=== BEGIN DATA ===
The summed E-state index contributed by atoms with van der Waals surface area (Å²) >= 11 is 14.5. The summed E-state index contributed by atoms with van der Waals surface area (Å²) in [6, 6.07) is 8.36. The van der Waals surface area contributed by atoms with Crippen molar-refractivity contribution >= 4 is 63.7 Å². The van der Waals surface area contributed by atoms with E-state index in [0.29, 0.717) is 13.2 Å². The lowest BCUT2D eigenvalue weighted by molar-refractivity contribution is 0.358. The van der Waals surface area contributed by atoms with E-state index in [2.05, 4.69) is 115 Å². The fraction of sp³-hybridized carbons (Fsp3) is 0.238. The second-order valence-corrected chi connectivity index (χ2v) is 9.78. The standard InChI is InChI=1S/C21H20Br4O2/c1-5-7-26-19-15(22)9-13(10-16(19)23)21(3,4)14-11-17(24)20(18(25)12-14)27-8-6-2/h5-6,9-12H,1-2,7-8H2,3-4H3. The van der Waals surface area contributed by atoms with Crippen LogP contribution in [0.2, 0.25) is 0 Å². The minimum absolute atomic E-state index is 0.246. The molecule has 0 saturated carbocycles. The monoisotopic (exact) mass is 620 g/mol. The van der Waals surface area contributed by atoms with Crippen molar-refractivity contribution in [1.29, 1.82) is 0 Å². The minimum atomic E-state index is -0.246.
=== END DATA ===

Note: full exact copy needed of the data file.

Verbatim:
The summed E-state index contributed by atoms with van der Waals surface area (Å²) >= 11 is 14.5. The summed E-state index contributed by atoms with van der Waals surface area (Å²) in [6, 6.07) is 8.36. The van der Waals surface area contributed by atoms with Crippen molar-refractivity contribution >= 4 is 63.7 Å². The van der Waals surface area contributed by atoms with E-state index in [0.29, 0.717) is 13.2 Å². The lowest BCUT2D eigenvalue weighted by molar-refractivity contribution is 0.358. The van der Waals surface area contributed by atoms with E-state index in [2.05, 4.69) is 115 Å². The fraction of sp³-hybridized carbons (Fsp3) is 0.238. The second-order valence-corrected chi connectivity index (χ2v) is 9.78. The standard InChI is InChI=1S/C21H20Br4O2/c1-5-7-26-19-15(22)9-13(10-16(19)23)21(3,4)14-11-17(24)20(18(25)12-14)27-8-6-2/h5-6,9-12H,1-2,7-8H2,3-4H3. The van der Waals surface area contributed by atoms with Crippen LogP contribution in [0.2, 0.25) is 0 Å². The minimum absolute atomic E-state index is 0.246. The molecule has 0 saturated carbocycles. The monoisotopic (exact) mass is 620 g/mol. The van der Waals surface area contributed by atoms with Crippen molar-refractivity contribution in [1.29, 1.82) is 0 Å². The minimum atomic E-state index is -0.246.